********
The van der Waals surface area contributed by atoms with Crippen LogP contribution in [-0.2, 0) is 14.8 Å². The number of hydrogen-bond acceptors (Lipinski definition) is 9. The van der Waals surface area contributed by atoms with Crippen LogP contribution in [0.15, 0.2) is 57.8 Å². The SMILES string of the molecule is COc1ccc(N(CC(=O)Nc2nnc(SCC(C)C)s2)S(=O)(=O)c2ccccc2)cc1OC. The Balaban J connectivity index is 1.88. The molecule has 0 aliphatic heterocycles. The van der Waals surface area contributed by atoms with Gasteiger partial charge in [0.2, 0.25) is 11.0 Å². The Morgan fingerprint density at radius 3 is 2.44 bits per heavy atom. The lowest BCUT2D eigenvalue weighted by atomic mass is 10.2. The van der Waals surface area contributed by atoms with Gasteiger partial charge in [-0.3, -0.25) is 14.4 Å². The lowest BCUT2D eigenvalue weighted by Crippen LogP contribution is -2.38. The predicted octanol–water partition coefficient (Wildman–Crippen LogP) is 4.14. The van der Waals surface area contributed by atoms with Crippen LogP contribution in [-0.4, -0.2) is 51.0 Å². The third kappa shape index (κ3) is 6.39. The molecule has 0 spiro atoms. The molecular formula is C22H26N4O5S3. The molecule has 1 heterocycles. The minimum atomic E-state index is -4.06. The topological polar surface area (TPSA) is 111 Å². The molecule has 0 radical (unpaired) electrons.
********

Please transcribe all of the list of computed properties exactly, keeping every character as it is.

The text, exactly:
The van der Waals surface area contributed by atoms with Crippen LogP contribution in [-0.2, 0) is 14.8 Å². The number of hydrogen-bond acceptors (Lipinski definition) is 9. The van der Waals surface area contributed by atoms with Crippen LogP contribution in [0.15, 0.2) is 57.8 Å². The SMILES string of the molecule is COc1ccc(N(CC(=O)Nc2nnc(SCC(C)C)s2)S(=O)(=O)c2ccccc2)cc1OC. The Balaban J connectivity index is 1.88. The molecule has 0 aliphatic heterocycles. The van der Waals surface area contributed by atoms with Gasteiger partial charge in [0.2, 0.25) is 11.0 Å². The Morgan fingerprint density at radius 3 is 2.44 bits per heavy atom. The lowest BCUT2D eigenvalue weighted by atomic mass is 10.2. The van der Waals surface area contributed by atoms with Gasteiger partial charge in [-0.3, -0.25) is 14.4 Å². The lowest BCUT2D eigenvalue weighted by Crippen LogP contribution is -2.38. The predicted octanol–water partition coefficient (Wildman–Crippen LogP) is 4.14. The van der Waals surface area contributed by atoms with Crippen LogP contribution in [-0.4, -0.2) is 51.0 Å². The third kappa shape index (κ3) is 6.39. The molecule has 0 spiro atoms. The molecular formula is C22H26N4O5S3. The molecule has 1 heterocycles. The minimum atomic E-state index is -4.06. The topological polar surface area (TPSA) is 111 Å². The molecule has 0 radical (unpaired) electrons.